Op. 37 (1946, revised 1947)

Opera in two acts

Libretto by Ronald Duncan, after the play by André Obey

Setting: In or near Rome, 500 BC
Duration: 1 hour 50 minutes
First performance: 12 July 1946, Glyndebourne Festival Opera

Cast

Male Chorus: Tenor
Female Chorus: Soprano
Collatinus (a Roman general): Bass
Junius (a Roman general): Baritone
Prince Tarquinius (son of the Etruscan tyrant, Tarquinius Superbus): Baritone
Lucretia (wife of Collatinus): Contralto
Bianca (Lucretia’s nurse): Mezzo-soprano
Lucia (Lucretia’s maid): Soprano

Nancy Evans and Kathleen Ferrier (who shared the role of Lucretia in the first run of the opera) having their costumes fitted at Glyndebourne.

Scoring

Flute (doubling piccolo & alto flute)
Oboe (doubling cor anglais)
Clarinet in B flat & A (doubling bass clarinet)
Bassoon

Horn

Percussion: timpani, side drum, tenor drum, bass drum, gong, suspended cymbal, triangle, whip, tambourine

Harp
Piano

String quintet (2 violins, viola, cello double bass)

Publisher

Boosey & Hawkes
Buy, hire or view score

What’s it About?

Act 1. The Male and Female Chorus describe the historical background to the story, and reveal their view of events to be that of a later, Christian era. The action is set in and around Rome immediately before the end of the reign of the Etruscan king Tarquinius Superbus in 510 BC. At a military camp outside the city his son, the prince Tarquinius Sextus, is drinking with two generals, Collatinus and Junius. They discuss an earlier, unfortunate bet, in which the constancy of various Roman wives was tried and found wanting. Of the married men (Tarquinius goes to brothels) only Collatinus can boast a faithful wife, Lucretia, who was discovered sleeping alone in her husband’s absence. Urged on by the malicious Junius, Tarquinius decides to prove Lucretia chaste by attempting her virtue himself, and rides off to Rome. His arrival at her house produces consternation, but hospitality forces Lucretia to offer him a room for the night, despite her misgivings and those of her servants.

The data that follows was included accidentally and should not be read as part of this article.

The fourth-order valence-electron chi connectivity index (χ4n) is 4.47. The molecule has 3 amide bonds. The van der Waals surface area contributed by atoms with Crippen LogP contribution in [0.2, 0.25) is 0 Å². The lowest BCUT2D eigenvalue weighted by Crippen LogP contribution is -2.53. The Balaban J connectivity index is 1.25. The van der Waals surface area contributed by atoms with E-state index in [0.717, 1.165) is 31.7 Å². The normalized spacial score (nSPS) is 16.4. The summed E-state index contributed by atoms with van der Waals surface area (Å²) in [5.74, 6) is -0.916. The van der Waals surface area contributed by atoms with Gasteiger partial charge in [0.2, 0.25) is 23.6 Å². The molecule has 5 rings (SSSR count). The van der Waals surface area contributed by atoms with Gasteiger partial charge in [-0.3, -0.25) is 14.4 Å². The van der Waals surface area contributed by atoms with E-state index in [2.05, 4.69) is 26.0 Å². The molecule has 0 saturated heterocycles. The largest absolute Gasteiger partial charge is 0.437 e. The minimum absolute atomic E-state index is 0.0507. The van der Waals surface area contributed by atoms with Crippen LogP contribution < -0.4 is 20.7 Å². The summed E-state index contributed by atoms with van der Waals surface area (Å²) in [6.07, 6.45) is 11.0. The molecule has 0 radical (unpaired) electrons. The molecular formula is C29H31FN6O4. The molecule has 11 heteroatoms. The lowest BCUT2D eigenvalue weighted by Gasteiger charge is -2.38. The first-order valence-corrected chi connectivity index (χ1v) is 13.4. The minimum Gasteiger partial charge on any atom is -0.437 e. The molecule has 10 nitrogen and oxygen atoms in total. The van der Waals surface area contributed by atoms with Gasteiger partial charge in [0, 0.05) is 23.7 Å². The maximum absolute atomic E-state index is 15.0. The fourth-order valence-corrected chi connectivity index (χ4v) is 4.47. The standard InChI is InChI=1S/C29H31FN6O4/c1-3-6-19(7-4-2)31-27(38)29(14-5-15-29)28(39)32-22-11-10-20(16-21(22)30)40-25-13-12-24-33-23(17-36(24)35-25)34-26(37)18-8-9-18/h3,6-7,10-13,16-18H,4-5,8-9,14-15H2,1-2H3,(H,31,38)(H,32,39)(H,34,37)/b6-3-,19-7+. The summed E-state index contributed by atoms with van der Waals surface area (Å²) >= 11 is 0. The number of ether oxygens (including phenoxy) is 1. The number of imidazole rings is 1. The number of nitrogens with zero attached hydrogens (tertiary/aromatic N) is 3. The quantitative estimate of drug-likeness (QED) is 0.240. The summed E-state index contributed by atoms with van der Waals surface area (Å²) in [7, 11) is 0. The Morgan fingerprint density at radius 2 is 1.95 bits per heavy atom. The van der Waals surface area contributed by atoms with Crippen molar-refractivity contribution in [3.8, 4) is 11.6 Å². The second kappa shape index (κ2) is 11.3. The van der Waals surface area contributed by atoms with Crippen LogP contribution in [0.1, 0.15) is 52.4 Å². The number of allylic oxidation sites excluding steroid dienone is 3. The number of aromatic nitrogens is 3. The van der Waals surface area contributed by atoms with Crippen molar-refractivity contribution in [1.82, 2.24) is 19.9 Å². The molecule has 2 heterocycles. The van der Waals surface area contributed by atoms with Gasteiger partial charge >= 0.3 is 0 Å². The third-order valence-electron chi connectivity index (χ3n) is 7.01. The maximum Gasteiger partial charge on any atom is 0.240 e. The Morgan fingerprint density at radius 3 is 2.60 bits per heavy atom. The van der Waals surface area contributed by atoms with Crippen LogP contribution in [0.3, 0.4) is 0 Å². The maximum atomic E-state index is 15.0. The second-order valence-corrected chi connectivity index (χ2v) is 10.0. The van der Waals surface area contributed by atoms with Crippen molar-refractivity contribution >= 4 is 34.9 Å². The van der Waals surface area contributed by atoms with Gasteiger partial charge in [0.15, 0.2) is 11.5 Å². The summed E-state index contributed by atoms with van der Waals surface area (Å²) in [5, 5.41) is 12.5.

Act 2. Tarquinius’s purpose, however, is made clear when he wakes her and rapes her before leaving the house. The following morning her late appearance in a distressed, broken state, is only slowly understood by her nurse Bianca and made Lucia, and her husband is setn for. Collatinus arrives with Junius to hear the new, and despite his at least partial understanding of Lucretia’s ‘shame’ it is too painful for her to bear, and she stabs herself. Her death provides the impetus for the Romans to throw out the Tarquins. The Male and Female Chorus attempt to come to terms with these events in a Christian context.

Did You Know?

1. The role of Lucretia was written especially for the contralto Kathleen Ferrier.

2. It was a ‘chamber opera’, that is, composed for very small forces rather than a ‘grand opera’ such as Peter Grimes and Billy Budd. The Rape of Lucretia requires only 8 singers and 13 instrumentalists.

3. At the time, all operas needed to be passed for public performance by the Lord Chamberlain’s office. The Office commented that one particular phrase (referring to Tarquinius’s ‘unsheathed sword’) be removed as it was ‘little better than the obscenities in Lady Chatterley’s Lover’.

4. It was premiered at Glyndebourne in July 1946 and was the only opera to be programmed that year. As a result, there were two casts, who alternated in order to save voices.

5. As many products in the UK were still rationed in 1946, the costumes were paid for with hundreds of clothing coupons.

Find out more

Fiona Shaw introduces her 2015 production of the opera at Glyndebourne.

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